Courtney Johnston's Reviews > The Ask

The Ask by Sam Lipsyte
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Feb 26, 11

bookshelves: abandoned, borrowed, fiction
Read on February 27, 2011

I might return to 'The Ask', but right now the hard cynicism, the luxuriant white-collar loserdom, is too much for me.

'The Ask' is a story of middle-class urban woe: Milo Burke is a development officer in a middling NYC university, going after potential donors with the Ask, hoping they'll reciprocate with the Give. He loses this job in the opening scenes, after insulting the daughter of a donor when she demands to be admitted into a closed seminar. It's not a principled stand - Milo is mostly just full of resentment and boredom. After being dismissed, Milo is brought back in for one last Ask - one from an old college mate who has something he wants Milo to do for him.

Lipsyte's writing is terrific. The plot of 'The Ask' is slow and quite simple, but his writing is hard-hitting, speedy, enjoyably profane. The scenes between Milo and his son Bernie are beautifully described, with deep cynicism (or honesty - being childless, I'm not sure where the line is drawn):

"Togsocker! Macklegleen! Ficklesnatch!"
Nonsense words had become impromptu mantras for the boy, just pleasing bursts of Anglo-Saxon sound, though occasionally he'd hit on one with inadvertent resonance. The last word just uttered, for instance, did describe his mother at certain regrettable points in her history.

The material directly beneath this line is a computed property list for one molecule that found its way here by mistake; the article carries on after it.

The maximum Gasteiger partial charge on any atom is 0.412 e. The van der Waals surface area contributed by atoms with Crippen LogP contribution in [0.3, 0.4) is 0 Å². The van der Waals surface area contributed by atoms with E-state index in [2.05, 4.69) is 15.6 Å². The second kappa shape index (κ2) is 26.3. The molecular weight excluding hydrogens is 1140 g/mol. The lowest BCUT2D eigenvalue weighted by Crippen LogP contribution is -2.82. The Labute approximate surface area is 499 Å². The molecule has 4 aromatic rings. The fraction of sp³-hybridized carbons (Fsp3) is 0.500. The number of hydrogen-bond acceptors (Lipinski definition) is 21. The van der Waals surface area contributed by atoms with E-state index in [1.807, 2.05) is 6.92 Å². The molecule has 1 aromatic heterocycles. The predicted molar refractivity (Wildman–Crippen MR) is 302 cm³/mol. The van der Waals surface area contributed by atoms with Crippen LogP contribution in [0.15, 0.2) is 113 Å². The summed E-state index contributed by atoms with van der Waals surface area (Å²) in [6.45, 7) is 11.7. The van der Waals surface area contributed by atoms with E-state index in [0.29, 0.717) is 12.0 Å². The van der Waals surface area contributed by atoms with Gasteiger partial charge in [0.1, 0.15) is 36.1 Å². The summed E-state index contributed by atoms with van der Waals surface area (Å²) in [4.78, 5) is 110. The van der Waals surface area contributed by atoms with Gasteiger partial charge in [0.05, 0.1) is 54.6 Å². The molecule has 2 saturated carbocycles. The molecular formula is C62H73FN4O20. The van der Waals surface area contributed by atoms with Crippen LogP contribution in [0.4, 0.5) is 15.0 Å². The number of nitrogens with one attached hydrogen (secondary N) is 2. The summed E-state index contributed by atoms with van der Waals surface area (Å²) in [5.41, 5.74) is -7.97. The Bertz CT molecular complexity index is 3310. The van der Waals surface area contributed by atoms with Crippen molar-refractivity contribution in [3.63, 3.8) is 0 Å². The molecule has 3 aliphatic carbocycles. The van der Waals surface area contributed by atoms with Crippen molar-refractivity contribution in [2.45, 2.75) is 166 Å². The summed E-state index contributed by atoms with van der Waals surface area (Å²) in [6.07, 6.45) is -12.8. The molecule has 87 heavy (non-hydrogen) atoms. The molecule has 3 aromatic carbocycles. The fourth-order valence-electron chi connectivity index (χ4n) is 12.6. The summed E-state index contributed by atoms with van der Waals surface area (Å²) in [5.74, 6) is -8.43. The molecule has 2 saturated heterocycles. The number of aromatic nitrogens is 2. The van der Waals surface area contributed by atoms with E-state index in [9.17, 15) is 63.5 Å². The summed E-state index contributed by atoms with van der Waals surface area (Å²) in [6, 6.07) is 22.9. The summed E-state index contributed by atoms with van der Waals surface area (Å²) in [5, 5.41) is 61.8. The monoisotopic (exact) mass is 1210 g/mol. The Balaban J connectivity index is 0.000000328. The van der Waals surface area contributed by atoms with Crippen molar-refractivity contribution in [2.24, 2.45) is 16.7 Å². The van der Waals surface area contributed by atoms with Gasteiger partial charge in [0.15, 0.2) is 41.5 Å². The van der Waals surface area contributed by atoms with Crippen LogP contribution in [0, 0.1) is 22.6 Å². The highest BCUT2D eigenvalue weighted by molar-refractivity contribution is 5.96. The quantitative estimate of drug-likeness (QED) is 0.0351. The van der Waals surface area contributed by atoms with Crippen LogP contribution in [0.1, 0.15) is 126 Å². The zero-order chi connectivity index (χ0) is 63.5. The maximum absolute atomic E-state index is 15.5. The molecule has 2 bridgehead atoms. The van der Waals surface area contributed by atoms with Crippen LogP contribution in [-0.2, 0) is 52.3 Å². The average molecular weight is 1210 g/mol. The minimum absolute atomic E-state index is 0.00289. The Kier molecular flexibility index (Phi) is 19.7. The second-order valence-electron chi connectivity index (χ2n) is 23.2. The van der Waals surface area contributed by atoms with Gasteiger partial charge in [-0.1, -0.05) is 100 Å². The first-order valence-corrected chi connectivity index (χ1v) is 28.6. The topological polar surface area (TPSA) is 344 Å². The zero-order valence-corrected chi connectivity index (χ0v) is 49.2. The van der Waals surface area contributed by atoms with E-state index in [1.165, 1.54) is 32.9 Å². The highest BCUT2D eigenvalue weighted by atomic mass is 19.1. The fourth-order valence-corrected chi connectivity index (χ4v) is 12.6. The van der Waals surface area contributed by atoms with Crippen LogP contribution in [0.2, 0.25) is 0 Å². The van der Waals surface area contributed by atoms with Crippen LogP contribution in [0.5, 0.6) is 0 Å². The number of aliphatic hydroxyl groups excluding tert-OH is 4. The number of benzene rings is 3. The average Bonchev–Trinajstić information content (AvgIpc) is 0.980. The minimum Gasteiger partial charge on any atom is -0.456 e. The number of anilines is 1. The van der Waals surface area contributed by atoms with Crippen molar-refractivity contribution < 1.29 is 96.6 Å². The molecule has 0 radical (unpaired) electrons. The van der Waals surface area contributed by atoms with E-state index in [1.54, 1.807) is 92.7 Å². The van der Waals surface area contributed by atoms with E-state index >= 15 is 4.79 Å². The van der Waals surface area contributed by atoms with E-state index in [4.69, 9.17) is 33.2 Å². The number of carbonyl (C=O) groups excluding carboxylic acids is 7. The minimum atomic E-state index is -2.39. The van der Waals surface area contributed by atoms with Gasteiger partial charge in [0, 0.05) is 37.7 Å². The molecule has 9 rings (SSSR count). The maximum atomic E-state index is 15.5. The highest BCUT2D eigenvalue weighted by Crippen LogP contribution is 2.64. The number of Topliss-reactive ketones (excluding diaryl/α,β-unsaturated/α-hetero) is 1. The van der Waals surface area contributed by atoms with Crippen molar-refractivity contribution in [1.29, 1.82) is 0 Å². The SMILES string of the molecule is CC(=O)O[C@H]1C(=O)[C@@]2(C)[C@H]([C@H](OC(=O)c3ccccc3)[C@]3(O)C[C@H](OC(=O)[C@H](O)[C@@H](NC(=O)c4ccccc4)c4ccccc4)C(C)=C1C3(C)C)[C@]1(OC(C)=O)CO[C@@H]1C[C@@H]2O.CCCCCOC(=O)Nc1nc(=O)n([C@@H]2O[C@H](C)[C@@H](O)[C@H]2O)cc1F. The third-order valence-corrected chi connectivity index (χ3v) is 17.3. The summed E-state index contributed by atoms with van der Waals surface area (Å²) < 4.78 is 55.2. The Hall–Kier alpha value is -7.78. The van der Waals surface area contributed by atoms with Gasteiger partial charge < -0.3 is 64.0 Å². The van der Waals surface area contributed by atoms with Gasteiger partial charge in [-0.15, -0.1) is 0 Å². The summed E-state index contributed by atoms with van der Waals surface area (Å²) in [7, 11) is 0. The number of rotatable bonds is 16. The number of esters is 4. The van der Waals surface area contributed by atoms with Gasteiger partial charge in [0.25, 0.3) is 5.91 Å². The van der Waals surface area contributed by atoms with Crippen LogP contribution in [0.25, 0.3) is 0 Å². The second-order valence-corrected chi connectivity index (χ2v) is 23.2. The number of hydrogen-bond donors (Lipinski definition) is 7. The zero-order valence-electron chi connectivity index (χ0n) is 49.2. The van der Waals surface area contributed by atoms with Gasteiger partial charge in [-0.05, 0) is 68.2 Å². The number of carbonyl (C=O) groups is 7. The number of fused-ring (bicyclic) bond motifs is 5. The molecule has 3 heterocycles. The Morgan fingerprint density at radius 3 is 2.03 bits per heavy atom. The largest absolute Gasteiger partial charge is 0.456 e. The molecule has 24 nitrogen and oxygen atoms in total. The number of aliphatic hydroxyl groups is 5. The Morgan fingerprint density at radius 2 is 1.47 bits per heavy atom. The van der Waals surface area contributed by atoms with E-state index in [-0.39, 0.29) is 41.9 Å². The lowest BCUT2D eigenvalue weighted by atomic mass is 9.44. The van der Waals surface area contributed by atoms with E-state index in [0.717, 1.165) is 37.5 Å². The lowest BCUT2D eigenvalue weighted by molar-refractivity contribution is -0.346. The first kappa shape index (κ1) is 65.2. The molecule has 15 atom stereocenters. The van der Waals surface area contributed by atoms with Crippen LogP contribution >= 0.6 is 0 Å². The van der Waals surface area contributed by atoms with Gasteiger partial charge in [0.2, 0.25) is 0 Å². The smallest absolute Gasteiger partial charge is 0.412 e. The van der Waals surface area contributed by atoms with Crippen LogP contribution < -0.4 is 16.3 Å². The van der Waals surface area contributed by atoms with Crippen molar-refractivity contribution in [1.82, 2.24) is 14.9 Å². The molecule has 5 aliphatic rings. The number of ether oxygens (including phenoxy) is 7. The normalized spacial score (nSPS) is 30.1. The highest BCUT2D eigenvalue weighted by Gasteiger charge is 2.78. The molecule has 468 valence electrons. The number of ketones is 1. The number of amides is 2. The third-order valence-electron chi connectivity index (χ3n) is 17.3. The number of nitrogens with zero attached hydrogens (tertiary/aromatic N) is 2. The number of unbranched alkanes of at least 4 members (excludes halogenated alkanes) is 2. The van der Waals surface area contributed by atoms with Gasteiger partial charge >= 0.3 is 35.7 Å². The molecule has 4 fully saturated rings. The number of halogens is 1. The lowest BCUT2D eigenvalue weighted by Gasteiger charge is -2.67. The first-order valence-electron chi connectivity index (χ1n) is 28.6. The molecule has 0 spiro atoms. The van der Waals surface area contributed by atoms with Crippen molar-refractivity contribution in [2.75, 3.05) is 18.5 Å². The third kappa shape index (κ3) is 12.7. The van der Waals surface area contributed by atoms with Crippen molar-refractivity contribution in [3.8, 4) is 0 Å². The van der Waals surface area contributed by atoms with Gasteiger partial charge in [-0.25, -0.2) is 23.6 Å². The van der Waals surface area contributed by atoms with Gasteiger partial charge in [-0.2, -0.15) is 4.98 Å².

Overall, reading the book right now feels like an ordeal, something to push myself through, rather than an enjoyable act (though in another week, another mindset, it might be just that). I can't deny Lipsyte his acuity though. One small story - a largely throwaway flashback, one of many the book is filled with - contains a gem of insight that hit me hard. Milo is talking about college, and the death of his father from cancer which his mother, it seems, refused to shell out for aggressive treatment.

Everyone knew about my father. I made a habit of getting blotto and cornering people so I could describe the exact nature of his monstrosity. Now I winced when I recalled the bathos, the drool. I was a raincoat perv with my wound.


"I was a raincoat perv with my wound." Who hasn't, at some point in their late teens or early twenties, pulled out their tragedy to frighten and impress others, seeking a strange mix of sympathy and admiration? And who hasn't felt dirty and sickened by themselves afterward? And looked back with shame and bewilderment? Recognising those feelings enjoyably funny - it's hurtful humour. Too hurtful for right now.
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Jonathan Ashworth Good job. I'm reading this as research for my own book of satirical stories. I'm beginning to feel worn down by it.


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